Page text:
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Malawi Medical Journal

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Quality of Life after First-Ever Stroke: An Interview Based Study from Blantyre, Malawi

T Heikinheimo, D Chimbayo

Abstract


Background: In post-stroke patients, impairment of quality of life (QOL) has been associated with functional impairment, age, anxiety, depression, and fatigue. Good social support, higher education, and better socioeconomic status are associated with better QOL among stroke survivors. In Africa, studies from Nigeria and Tanzania have reported on post-stroke QOL.

Aim: The aim of this study was to describe QOL more than six months after first-ever stroke in Malawi.

Methods: This was an interview-based study about a stroke-surviving cohort. Adult patients were interviewed six or twelve months after their first ever stroke. HIV status, modified stroke severity scale (mNIHSS) score, and brain scan results were recorded during the acute phase of stroke. At the time of the interviews, the modified Rankin scale (mRS) was used to assess functional outcome. The interviews applied the Newcastle Stroke-specific Quality of Life Measure (NEWSQOL). All the data were analysed using Statview™: the X2 test compared proportions, Student’s t-test compared means for normally distributed data, and the Kruskal-Wallis test was used for nonparametric data.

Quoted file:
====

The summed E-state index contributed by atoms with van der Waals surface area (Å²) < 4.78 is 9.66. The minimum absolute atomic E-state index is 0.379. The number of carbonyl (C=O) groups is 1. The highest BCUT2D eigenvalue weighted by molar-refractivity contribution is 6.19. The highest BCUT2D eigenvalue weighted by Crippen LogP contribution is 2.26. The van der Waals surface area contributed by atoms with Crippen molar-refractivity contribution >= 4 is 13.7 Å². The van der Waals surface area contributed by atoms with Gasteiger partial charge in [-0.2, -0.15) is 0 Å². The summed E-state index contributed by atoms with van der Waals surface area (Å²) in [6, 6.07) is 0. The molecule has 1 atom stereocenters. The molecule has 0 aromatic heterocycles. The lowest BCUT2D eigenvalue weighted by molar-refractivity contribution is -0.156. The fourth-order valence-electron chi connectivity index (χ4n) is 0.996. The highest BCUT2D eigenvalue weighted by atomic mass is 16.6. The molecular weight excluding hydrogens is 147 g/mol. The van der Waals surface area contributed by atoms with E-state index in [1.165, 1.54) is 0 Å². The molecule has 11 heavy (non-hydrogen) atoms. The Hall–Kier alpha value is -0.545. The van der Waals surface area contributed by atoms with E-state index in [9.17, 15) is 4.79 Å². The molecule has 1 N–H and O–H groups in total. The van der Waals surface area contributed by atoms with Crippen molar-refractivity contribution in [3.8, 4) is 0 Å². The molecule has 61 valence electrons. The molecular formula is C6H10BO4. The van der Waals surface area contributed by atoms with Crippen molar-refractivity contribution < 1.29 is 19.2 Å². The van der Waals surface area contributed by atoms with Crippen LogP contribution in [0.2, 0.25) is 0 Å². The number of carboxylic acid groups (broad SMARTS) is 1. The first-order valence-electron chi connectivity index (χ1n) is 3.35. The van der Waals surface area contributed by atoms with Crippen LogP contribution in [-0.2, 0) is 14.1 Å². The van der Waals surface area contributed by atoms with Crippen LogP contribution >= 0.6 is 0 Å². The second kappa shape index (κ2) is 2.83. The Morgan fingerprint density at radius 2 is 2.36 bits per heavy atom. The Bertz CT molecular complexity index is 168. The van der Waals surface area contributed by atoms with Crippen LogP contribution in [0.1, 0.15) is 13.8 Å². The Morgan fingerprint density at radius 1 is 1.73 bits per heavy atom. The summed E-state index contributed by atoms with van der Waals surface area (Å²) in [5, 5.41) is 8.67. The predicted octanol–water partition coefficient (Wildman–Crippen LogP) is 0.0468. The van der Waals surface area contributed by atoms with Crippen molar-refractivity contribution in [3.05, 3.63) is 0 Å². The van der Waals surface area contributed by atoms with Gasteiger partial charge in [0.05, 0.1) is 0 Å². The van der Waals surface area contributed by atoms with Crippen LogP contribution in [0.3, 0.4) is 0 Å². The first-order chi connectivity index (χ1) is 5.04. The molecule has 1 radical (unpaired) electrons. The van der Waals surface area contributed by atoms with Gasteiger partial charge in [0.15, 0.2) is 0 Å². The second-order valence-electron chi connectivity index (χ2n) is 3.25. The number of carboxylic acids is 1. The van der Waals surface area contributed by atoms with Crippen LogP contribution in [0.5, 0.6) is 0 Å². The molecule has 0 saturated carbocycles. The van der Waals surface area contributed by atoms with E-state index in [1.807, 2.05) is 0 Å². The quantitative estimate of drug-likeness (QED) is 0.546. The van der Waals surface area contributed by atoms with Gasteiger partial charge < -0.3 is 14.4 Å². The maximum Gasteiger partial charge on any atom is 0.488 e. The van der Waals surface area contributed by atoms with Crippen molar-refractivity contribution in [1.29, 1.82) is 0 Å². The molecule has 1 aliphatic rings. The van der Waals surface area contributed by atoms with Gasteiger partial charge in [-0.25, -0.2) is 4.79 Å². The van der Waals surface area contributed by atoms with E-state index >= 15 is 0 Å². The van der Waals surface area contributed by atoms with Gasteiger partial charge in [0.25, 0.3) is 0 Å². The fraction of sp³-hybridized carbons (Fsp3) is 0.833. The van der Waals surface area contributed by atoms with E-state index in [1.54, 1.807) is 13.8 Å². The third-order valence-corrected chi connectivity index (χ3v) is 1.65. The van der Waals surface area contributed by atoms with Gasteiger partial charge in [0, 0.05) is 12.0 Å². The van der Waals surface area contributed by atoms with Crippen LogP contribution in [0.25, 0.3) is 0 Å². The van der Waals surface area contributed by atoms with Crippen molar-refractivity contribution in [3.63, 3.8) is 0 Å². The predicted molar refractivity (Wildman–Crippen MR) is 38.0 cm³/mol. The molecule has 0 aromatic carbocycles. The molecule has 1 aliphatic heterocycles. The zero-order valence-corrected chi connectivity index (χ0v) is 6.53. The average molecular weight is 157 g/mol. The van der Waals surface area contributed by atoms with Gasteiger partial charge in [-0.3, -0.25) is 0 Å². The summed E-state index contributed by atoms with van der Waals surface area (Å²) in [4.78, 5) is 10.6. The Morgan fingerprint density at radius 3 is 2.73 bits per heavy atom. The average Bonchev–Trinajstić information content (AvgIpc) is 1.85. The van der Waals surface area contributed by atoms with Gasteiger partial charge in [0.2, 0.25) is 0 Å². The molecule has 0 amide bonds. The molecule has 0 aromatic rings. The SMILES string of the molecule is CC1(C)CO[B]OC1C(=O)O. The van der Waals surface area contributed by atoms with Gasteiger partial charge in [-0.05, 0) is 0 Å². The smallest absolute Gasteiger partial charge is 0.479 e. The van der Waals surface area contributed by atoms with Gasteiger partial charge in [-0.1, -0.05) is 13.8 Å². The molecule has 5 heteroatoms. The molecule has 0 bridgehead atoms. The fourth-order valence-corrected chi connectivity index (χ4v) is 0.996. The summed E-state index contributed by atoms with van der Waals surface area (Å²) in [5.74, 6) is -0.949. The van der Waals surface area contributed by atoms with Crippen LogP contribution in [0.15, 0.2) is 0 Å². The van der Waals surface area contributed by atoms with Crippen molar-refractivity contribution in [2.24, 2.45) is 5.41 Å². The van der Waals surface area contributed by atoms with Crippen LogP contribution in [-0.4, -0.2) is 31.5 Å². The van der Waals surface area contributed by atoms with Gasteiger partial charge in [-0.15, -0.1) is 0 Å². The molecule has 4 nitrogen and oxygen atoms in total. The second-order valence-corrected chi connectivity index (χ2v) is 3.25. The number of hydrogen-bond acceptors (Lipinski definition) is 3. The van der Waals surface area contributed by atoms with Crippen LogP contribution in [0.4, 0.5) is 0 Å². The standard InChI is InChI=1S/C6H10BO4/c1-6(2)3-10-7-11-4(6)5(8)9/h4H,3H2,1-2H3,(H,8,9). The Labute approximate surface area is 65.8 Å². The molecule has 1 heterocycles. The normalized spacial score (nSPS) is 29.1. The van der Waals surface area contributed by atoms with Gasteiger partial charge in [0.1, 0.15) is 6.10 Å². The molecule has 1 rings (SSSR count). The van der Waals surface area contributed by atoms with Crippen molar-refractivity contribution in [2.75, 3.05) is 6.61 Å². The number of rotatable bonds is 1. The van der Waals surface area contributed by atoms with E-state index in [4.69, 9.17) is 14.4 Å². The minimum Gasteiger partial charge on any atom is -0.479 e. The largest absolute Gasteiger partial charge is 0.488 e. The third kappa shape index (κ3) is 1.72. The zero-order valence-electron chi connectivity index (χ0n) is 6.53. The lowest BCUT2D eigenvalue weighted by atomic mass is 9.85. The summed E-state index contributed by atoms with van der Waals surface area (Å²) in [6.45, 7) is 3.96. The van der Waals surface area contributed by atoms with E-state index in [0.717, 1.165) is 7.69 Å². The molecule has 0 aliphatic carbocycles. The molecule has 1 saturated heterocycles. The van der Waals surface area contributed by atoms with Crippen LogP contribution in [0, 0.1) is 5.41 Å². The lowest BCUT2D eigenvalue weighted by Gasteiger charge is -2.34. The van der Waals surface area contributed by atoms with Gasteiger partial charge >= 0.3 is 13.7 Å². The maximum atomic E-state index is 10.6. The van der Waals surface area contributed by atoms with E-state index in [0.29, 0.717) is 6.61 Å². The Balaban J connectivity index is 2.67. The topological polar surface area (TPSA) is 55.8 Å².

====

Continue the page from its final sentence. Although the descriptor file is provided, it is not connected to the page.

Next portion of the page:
Results: Eighty-one patients were followed up at least six months after the acute stroke. Twenty-five stroke patients (ten women) were interviewed with the NEWSQOL questionnaire. Good functional outcome (lower mRS score) was positively associated with better QOL in the domains of activities of daily living (ADL)/self-care (p = 0.0024) and communication (p = 0.031). Women scored worse in the fatigue (p = 0.0081) and cognition (p = 0.048) domains. Older age was associated with worse QOL in the ADL (p = 0.0122) domain. Seven patients were HIV-seroreactive. HIV infection did not affect post-stroke QOL.

Conclusion: In Malawi, within specific domains, QOL after stroke appeared to be related to patients’ age, sex, and functional recovery in this small sample of patients.




http://dx.doi.org/10.4314/mmj.v27i2.4
AJOL African Journals Online